Why does the blower motor keep running after I turn off the car?
If your car uses a blower motor controller, it can keep running the blower motor after you shut down the engine. Those used to be installed only on vehicles with automatic climate control with variable speed fans, but now they’re installed on many late model vehicles.
How a blower motor controller differs from a blower motor resistor?
In a vehicle equipped with a blower motor resistor, voltage is reduced by the value of the each resistor based on the position of the fan switch. The lower voltages result in lower fans speeds. The downside of blower motor resistors is that, in order to reduce voltage, a resistor converts the energy into heat. These days cars can’t afford to waste that energy—there are simply too many electrical accessories to run.
Using pulse width modulation to control blower fan speeds
So car makers switched to pulse width modulation (PWM) to control the blower fan speeds. It’s really a simple concept: the blower motor controller pulses either the power or the ground circuit on and off depending on which fan setting you choose. For example, if you set the fan to the lowest speed, the controller may provide power for 3/10 of a second every second, while providing power or ground for 7/10 of a second every second for fan speed #3.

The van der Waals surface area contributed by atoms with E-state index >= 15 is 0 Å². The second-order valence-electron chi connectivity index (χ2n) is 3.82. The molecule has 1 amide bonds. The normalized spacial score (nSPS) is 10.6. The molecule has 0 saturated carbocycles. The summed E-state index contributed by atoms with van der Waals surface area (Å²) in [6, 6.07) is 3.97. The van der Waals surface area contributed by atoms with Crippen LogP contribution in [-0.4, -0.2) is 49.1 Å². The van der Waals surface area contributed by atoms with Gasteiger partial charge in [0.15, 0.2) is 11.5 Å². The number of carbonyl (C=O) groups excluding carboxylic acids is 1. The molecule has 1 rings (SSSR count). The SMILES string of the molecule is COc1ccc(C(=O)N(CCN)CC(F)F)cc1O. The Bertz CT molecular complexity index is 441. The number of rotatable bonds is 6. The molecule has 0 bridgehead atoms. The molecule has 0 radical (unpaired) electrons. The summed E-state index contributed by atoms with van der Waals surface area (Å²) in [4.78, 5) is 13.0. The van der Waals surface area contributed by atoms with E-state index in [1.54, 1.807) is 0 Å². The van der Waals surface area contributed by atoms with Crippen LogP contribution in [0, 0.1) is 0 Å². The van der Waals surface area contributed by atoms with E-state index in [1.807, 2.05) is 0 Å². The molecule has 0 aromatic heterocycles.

How does a blower motor controller know what PWM to use?
The blower motor controller is a solid state device with a power switching transistor that takes its marching orders from the HVAC control head. In some cars the signal from the HVAC unit to the controller is digital, while in others it’s pulsed or a varied voltage.
How does a blower motor controller fail?
They can fail in many different modes. They can fail so that the blower doesn’t work at all, runs in one speed only, or, runs all the time, even if the car is shut off. To fix the problem, replace the blower motor controller.
How do you know whether the problem is the controller or the HVAC control head? Well, if you own a bi-directional scan tool, you can test the control head. However, since the blower controller fails far more often than the control head and is much cheaper, I advise you to start by replacing that first.
©, 2016 Rick MuscoplatPosted on by Rick Muscoplat